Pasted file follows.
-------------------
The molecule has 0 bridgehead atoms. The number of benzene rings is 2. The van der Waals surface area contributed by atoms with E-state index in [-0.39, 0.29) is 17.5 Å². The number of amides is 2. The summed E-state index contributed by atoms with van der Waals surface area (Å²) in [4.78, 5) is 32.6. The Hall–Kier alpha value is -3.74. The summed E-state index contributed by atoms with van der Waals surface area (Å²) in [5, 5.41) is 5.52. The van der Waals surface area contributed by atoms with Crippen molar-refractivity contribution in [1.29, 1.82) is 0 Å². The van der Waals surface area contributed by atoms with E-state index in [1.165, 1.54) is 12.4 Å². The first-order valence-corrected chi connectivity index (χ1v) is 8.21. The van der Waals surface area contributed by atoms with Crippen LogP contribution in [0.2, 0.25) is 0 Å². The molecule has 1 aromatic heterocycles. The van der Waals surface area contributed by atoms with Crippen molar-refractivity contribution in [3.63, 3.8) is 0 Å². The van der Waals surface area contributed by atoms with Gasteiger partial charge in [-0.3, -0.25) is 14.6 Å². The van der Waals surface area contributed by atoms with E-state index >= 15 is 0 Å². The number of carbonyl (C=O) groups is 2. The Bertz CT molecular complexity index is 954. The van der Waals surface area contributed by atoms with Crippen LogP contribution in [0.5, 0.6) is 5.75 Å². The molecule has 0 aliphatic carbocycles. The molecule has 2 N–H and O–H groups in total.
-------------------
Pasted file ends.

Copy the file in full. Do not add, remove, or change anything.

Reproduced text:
The molecule has 0 bridgehead atoms. The number of benzene rings is 2. The van der Waals surface area contributed by atoms with E-state index in [-0.39, 0.29) is 17.5 Å². The number of amides is 2. The summed E-state index contributed by atoms with van der Waals surface area (Å²) in [4.78, 5) is 32.6. The Hall–Kier alpha value is -3.74. The summed E-state index contributed by atoms with van der Waals surface area (Å²) in [5, 5.41) is 5.52. The van der Waals surface area contributed by atoms with Crippen molar-refractivity contribution in [1.29, 1.82) is 0 Å². The van der Waals surface area contributed by atoms with E-state index in [1.165, 1.54) is 12.4 Å². The first-order valence-corrected chi connectivity index (χ1v) is 8.21. The van der Waals surface area contributed by atoms with Crippen LogP contribution in [0.2, 0.25) is 0 Å². The molecule has 1 aromatic heterocycles. The van der Waals surface area contributed by atoms with Crippen molar-refractivity contribution in [3.63, 3.8) is 0 Å². The van der Waals surface area contributed by atoms with Gasteiger partial charge in [-0.3, -0.25) is 14.6 Å². The van der Waals surface area contributed by atoms with E-state index >= 15 is 0 Å². The number of carbonyl (C=O) groups is 2. The Bertz CT molecular complexity index is 954. The van der Waals surface area contributed by atoms with Crippen LogP contribution in [0.5, 0.6) is 5.75 Å². The molecule has 0 aliphatic carbocycles. The molecule has 2 N–H and O–H groups in total.